To enter the lounge in a care home will likely face you with a sort of identity parade of folk sat around in their armchairs, some sleeping, others reading or watching the tv. All are individuals and faces are etched with the lines of many years, but different experience, relationships and history. One of the things I enjoy about visiting is that I get to meet interesting people. Behind the seemingly blank stare into nowhere particular there is a personality with a past full of work, family, holidays, homes, hobbies, hopes and dreams, which is often willingly shared.
But this is an institution and the simple requirements of organisation mean that times for getting up, mealtimes, going to bed etc. are all fixed, punctuated by the medicine round and perhaps the occasional visit or activity. It is easy for individuality to be set aside as an inconvenience.
This is not just a feature of care homes. It begins in the maternity hospital where whole wards of new-borns and their mums have their days governed by the institution, with individuality marked out with wrist-bands. At school it becomes the class, the house, the year group and lots of developing individuals are herded through a structured day. When we are at work we are again part of an institution or company or organisation with set ways of doing things, yet it is our individual skills and gifts that we bring to it.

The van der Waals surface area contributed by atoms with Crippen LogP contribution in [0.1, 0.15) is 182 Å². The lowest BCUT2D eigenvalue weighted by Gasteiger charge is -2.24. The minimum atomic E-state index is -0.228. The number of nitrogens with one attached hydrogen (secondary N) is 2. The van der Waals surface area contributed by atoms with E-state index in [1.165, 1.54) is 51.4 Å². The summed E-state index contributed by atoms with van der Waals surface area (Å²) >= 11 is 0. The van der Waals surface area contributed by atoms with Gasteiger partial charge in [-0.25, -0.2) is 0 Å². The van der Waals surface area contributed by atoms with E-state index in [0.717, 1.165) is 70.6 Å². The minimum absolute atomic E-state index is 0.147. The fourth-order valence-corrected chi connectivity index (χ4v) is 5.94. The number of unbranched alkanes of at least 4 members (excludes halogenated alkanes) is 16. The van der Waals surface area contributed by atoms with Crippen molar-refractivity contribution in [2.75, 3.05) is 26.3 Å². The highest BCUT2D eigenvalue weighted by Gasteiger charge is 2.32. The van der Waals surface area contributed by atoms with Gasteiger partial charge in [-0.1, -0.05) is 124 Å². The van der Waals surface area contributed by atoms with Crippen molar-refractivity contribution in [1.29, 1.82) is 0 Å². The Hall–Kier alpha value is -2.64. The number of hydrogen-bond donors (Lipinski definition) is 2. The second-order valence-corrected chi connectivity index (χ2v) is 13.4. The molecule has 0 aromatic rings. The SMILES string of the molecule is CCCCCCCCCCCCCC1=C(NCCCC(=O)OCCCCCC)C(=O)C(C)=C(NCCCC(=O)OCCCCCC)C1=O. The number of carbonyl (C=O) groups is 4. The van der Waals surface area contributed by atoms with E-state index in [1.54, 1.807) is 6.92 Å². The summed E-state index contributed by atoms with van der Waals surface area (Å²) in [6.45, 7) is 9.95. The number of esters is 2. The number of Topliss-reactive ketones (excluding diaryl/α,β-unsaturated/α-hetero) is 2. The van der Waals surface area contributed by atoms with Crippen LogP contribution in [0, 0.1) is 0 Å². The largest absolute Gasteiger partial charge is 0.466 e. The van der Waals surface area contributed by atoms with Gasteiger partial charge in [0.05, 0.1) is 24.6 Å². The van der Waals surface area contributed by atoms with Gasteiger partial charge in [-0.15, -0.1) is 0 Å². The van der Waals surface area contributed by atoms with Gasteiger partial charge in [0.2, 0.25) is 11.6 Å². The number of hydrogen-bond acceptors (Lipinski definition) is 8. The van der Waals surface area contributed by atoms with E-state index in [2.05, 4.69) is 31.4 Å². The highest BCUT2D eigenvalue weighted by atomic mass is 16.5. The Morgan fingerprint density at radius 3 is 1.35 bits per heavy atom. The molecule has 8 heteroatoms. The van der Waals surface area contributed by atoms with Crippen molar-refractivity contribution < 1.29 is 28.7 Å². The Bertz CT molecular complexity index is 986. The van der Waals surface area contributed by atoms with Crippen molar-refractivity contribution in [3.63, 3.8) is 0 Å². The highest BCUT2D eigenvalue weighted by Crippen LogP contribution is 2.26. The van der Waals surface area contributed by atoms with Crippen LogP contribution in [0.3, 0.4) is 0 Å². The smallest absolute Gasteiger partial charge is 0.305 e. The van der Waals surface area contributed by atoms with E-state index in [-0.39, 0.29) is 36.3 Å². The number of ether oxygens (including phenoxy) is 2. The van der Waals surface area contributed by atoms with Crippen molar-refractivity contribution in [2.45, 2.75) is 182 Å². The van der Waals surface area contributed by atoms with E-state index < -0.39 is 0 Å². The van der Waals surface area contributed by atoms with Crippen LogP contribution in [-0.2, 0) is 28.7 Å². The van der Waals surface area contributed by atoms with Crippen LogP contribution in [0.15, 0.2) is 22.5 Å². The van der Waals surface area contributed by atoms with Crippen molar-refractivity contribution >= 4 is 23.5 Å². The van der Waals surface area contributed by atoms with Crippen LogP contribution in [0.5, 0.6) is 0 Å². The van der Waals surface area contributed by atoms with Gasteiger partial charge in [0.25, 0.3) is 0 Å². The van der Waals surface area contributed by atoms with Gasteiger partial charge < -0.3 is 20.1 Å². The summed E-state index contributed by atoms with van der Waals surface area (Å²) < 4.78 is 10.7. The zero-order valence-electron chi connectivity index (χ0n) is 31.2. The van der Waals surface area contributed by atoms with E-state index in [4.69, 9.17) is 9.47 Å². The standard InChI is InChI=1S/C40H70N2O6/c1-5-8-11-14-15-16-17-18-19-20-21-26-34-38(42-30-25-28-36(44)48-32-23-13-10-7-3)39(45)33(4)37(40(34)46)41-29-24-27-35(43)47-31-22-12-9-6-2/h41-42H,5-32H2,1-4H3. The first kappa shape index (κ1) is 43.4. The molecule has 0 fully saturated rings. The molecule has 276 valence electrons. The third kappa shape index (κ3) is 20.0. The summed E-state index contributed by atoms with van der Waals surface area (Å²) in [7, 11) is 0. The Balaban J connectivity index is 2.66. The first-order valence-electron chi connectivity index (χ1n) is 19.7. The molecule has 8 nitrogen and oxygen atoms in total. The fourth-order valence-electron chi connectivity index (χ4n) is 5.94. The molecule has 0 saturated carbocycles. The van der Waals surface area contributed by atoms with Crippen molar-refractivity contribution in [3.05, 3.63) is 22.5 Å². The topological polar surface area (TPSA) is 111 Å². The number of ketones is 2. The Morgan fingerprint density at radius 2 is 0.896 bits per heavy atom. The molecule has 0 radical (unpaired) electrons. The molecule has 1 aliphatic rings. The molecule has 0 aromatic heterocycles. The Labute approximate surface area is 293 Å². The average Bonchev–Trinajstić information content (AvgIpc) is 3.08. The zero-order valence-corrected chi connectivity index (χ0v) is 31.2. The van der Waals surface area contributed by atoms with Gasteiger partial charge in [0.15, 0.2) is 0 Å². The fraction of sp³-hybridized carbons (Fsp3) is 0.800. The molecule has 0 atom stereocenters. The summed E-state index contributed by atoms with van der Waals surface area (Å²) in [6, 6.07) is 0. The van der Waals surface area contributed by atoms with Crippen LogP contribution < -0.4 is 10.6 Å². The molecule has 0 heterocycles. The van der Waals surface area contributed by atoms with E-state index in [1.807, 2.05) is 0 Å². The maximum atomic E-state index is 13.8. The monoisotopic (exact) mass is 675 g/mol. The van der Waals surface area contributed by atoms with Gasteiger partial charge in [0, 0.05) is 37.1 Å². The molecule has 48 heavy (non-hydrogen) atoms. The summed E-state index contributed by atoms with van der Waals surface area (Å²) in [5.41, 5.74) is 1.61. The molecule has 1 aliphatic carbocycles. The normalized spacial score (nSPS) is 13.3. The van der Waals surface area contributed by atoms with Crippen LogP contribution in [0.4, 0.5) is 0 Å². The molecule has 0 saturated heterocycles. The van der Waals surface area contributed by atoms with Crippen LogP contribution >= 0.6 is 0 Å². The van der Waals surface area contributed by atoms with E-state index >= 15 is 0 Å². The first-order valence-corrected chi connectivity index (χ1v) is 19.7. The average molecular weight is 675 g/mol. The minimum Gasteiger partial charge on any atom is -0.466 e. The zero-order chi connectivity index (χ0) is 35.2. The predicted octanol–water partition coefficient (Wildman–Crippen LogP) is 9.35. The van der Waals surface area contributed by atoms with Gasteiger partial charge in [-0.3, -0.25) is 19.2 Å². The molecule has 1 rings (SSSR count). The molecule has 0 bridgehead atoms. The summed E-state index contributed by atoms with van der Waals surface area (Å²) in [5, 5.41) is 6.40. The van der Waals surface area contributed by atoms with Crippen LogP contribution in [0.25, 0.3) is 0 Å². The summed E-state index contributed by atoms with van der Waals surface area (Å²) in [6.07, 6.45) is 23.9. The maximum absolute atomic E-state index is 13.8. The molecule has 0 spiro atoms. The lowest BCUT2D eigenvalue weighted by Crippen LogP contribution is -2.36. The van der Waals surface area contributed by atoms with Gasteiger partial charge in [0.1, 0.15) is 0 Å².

In the care home setting I am constantly impressed by the personal attention that is offered by staff, but also aware of the pressures that the institution places on all. The staff, working shifts, will return home to families and responsibilities. They too are individuals.
Within any institution we all cry out ‘I am me’ and it is important to recognise it in others.
Images: clay sculptures and ‘Ruth’ by Jan Gay – Sustaining the Person Within Project
Jan Gay in an introduction to her work:
A common sight in residential homes is a line of figures around the edge of the room. They are often asleep. Very occasionally somebody may be reading a paper or book, but there is rarely any communication. The day is interrupted by mealtimes and care. My figures represent this scene and are in sharp contrast to the colour and vitality of my portraits of residents, involved in activities. In many of the paintings there is an unfinished feel because their stories are still being written, confirming the energy and promise of the future … unlike those on the shelf, waiting.